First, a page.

In this section:
This one is considered a classic by many Wolves supporters and has recently been re-made for that reason. originally seen on Wolves from 1990-92 as the club competed in the Second Division. The club were managed by Graham Turner and the top goalscorer in both seasons (90/91 & 91/92) was Steve Bull. The first of the two seasons, 1991–92 was the 93rd season of competitive league football in the long history Wolverhampton Wanderers and Wolves had recently surged back up through two divisions. The previous mid-table season was seen as a season of consolidation before pushing on this next season under the ownership of Sir Jack Hayward, who had purchased it in May 1990 for £2.1 million. It wasn’t to be.
Seasons: 1990-91, 1991-92
Finished: Football League Second Division, 12th and 11th.
Honours: I wish
Estimated price: Scoreline version: £500 (now very rare), Bukta: £80, Score Draw Repro: £35 when new (now being re-sold for up to £80).
First up – the original Scoreline version. A very rare shirt that you don’t often see:
…it saw Wolves continue to use Scoreline as their official kit supplier (as they had the previous few seasons)… and then Scoreline went bust.
The shirt had an unusual checked design and lasted all of two months before Bukta were invited to come in and replace Scoreline. The design was broadly the same although instead of a woven checked pattern…
…it boasted tessellating Wolves heads. Cue many people being asked to take back their original Scoreline versions back to the club shop (then a glorified portaloo) to have it swapped over for a Bukta version which is why the former is now very rare to find.
Player-issued match-spec versions
A contributor to the site has very kindly supplied some fantastic images which will be uploaded here!
The 2020 Score Draw retro/repro shirt
You know I hate being proven wrong. But I have been. Let’s look at a new replica of the home shirt made by Score Draw under license from Bukta and let’s get this out the way – I never used to be particularly fussed about replica or retro shirts. There – I said it. I just prefer the authenticity of the original shirts and to be honest with the ‘recreations’ have for me, suffered with the lack of manufacturer due to copyright issues or short-cuts on the designe to keep the costs down. Fine to go to the gym or for a run in but not take pride of place within a collection.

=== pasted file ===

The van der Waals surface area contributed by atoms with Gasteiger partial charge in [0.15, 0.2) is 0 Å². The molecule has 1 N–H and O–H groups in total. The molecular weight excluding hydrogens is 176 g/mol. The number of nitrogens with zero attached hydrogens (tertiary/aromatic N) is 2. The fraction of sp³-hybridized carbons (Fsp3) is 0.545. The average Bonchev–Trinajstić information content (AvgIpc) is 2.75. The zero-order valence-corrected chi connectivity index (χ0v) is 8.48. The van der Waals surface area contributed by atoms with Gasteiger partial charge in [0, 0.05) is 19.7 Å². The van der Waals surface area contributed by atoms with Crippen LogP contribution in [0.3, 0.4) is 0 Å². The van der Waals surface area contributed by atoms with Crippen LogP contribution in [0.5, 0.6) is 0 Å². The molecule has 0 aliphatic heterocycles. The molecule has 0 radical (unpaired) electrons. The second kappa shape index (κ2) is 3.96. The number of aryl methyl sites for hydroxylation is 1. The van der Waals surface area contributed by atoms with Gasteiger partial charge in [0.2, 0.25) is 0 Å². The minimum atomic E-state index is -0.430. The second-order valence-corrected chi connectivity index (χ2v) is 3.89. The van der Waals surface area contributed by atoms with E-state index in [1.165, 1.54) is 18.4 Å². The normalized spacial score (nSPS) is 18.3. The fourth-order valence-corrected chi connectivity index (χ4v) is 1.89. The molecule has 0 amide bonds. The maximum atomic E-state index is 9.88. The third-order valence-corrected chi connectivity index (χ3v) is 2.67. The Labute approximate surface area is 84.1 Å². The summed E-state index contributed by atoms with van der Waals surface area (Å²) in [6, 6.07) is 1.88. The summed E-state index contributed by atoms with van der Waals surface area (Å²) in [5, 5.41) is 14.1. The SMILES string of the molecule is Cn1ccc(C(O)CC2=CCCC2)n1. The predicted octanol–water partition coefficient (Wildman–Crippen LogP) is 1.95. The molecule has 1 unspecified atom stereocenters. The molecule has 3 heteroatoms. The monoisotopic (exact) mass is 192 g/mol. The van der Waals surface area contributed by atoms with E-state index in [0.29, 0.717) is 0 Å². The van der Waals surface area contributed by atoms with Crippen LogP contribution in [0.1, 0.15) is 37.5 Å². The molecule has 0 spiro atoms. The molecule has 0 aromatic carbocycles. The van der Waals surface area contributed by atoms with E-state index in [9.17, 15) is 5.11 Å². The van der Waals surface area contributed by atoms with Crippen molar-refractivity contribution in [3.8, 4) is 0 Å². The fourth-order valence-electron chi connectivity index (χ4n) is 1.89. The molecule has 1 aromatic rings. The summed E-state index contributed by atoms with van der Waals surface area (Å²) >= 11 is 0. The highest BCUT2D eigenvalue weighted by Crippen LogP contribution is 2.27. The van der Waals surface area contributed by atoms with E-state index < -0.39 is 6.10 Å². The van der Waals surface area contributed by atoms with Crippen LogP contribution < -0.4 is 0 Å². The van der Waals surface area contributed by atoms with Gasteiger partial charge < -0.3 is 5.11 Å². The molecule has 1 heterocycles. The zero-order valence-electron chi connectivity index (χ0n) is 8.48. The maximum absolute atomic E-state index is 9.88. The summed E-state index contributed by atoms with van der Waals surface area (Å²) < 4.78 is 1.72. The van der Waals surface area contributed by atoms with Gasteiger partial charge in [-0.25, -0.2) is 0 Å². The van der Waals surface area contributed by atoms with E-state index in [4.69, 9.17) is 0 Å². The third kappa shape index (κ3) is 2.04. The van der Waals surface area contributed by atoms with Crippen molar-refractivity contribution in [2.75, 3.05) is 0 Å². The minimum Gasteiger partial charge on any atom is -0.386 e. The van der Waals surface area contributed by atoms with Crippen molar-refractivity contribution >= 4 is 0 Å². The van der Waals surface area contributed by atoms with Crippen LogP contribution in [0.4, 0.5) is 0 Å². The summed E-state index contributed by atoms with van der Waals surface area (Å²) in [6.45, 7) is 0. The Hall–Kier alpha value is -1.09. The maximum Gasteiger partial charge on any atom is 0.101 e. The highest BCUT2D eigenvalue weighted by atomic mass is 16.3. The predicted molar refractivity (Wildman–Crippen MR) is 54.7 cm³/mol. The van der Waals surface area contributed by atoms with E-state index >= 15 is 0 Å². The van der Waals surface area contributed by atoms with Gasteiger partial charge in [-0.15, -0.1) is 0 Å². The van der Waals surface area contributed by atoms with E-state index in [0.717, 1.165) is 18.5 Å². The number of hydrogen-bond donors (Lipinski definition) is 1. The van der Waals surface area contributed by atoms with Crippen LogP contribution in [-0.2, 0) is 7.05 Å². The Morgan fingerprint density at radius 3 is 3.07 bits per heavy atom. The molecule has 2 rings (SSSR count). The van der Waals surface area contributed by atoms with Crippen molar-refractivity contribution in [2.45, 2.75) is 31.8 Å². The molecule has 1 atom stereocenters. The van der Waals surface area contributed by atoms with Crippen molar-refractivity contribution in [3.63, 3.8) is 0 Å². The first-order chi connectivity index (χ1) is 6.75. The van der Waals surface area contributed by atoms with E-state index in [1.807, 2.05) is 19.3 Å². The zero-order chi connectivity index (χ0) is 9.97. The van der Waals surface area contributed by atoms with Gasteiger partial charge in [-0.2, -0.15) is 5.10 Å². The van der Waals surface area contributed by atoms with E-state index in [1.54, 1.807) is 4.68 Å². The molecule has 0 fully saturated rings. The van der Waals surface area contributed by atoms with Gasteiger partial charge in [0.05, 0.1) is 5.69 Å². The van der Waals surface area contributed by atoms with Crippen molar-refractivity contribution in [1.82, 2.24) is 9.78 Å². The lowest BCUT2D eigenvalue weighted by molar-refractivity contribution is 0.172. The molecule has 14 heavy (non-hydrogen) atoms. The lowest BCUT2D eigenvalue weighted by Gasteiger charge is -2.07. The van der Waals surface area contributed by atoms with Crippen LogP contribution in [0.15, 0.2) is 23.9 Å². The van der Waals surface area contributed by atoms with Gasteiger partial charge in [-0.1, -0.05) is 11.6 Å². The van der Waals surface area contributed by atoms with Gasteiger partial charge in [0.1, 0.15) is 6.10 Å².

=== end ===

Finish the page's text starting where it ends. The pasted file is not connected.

Things may have changed. Wolves recently announced a retro version of an iconic shirt from Wolves’s past. Let’s see how faithful it is and how it compares with:
- A player issued shirt of the same period
- A replica shirt from the same period
Firstly, the colour is ever so slightly different – a slightly more bronze tone than the replica on the left and the match version on the right. The text is slightly different on the badge but not so you would notice.
What cannot be denied is to the attention to detail on the shadow stitching/embroidered Wolves badge. I am told they gained access to the original pattern and machinery and it shows. The 40mm tessellating Wolves badges are woven into the fabric and are spot-on sizewise, the only slight variations being within the eyes and the narrowist points of the top and bottom of each badge (I don’t think people will call you out on that).
You actually need to get up to this level of detail to see a difference from the outside, leaving aside the different labels and means of construction (I can show these if there is really call for it)! Which makes it rather bizarre that they went to this effort to ruin it by…
…sticking a blue *ahem* waterloo blue detail on the reverse side of the collar instead of the original black. Blue on a home Wolves shirt – sacrilege for many that is.
Leaving that aside, a big selling point on this shirt is the licensing of the original Bukta brand name. These shirts always had small Bukta logo for replica shirts in the shops and larger ones for the player issued one. Or to be more precise (yes I am this sad):
…52mm for original replica and 90mm for the match issued. The new ones curiously sit in-between at 78mm as shown. Again – not noticeable.
Let’s cut to the chase – this is the best repro or replica shirt that I have seen and upon receipt I immediately purchased the away version (I will feature this on a future blog if there is interest). These are currently sold out but I am told will be re-stocked and when that happens would unequivocally recommend you purchase one.
Do you have one? Do you want one? Let us know below…
(Requested) additional close ups of 1990 Scoreline shirt
Update – I was asked for detail photos on the original Scoreline version of this shirt… so here they are.
I have to be honest again, considering this is a £500+ collectors item nowadays it is not great quality. You can tell that Scoreline were compromising on quality compared to the previous 1989-1990 Wolves shirt and instead of felt printed/glued badges the entire thing is silk screened, which I have never seen on a replica shirt since. Even the badge:
The text is haphazard and poorly aligned with no space between ‘Wolverhampton’ and ‘Wanderers’. The eyes aren’t quite right either.
The Scoreline logo is also silk screen printed this time (unlike previous years when it was embossed).
This is the first time the Good Year logo adorned a Wolves shirt. Too bad it doesn’t look great. Bukta would fix that a few months later. Compare and contrast the quality of the two logos if you will:
Finally – the Scoreline version doesn’t have the pop down collar option that the Bukta one has. You know in 30 odd years I’ve never notices that until now: